An ode to Mascherano – so devoted he tore his ars*hole for Argentina

Argentina's Javier Mascherano reacting during Netherlands v Argentina, in Arena de Sao Paulo Stadium in Sao Paulo, Brazil, on July 9, 2014.

When Liverpool and West Ham fans think back on Javier Mascherano, ‘committed’ is perhaps not the first adjective that springs to mind. 

Before the Argentinian midfielder moved to West Ham in 2006, he’d won Argentinian and Brazilian league titles, starred at the World Cup, and was being linked with Juventus, Real Madrid and Barcelona.

Yet rather than rolling up at one of those glamour clubs, he became a pawn in one of the most infamous transfer deals in English football history and ended up sitting next to Alan Pardew on a cold bench in east London while the Hammers scrapped against relegation.

Mascherano decided to jump ship at the earliest opportunity, unlike his compatriot Carlos Tevez, who remained for the dogfight. At the time, Mascherano told Sky: “I don’t think Tevez will leave because some days ago he said to everyone that for him the word ‘fail’ did not exist.”

Implicit in that pronouncement, of course, was the idea that Mascherano had failed and moving to Liverpool was an admission of such.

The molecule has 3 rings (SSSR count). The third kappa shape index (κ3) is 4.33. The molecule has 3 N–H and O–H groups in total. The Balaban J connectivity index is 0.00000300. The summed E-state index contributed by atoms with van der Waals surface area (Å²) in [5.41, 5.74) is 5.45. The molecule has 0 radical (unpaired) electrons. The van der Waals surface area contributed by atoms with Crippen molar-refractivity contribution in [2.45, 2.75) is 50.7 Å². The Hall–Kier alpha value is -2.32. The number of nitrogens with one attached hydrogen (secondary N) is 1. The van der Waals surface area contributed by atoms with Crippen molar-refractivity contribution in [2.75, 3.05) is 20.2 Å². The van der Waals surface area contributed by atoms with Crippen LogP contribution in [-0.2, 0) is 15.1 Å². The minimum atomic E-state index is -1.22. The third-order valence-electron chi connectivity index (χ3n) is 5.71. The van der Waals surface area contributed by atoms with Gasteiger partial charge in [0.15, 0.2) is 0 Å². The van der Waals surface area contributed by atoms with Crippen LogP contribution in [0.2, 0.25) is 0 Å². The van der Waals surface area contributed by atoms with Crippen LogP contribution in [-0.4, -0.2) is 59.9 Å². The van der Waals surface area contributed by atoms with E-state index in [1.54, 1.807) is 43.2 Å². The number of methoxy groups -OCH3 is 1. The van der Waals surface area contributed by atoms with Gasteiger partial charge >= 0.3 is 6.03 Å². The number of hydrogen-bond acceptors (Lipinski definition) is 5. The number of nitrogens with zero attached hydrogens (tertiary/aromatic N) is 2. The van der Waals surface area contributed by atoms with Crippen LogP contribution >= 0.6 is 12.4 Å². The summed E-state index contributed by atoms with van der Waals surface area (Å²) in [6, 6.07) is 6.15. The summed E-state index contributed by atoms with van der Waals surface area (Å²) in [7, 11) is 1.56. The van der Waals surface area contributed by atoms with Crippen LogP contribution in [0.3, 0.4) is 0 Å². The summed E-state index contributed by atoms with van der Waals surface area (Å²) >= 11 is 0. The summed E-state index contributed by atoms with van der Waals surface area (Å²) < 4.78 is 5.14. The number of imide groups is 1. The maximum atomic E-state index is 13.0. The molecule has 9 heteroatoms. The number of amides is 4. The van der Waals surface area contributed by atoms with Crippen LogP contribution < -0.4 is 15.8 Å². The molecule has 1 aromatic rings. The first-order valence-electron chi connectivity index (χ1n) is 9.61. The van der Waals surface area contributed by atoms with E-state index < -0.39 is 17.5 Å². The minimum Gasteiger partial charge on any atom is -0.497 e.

It was probably the right decision from a personal perspective. By May, Masche was playing in a Champions League final. But the decision made clear he had never been all-in at Upton Park.

The same could be said of Mascherano at Liverpool. He spent three-and-a-half seasons there and was hugely popular among fans. But when he decided he wanted to leave, he made absolutely sure of it, refusing to play against Manchester City in August 2010 to force Liverpool to accept Barcelona’s offer.

Liverpool fans were understandably enraged, questioning his dedication and professionalism.

But there is more than one way of looking at this, more than one way of defining commitment.

As fans, we often conflate two things. When we see a player who is full of energy and desire on a Saturday, we project our own feelings – we assume that player must be in love with the club in the same way we are. Indeed, we assume the should be in love the same way we are.

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READ: Why the shady Carlos Tevez & Javier Mascherano deals should be celebrated

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But footballers are professionals with a short career. And, first and foremost, they are people with families to look after. Commitment on the pitch is not the same as blind, unwavering devotion to a club. And it is only the former we really have any right to demand.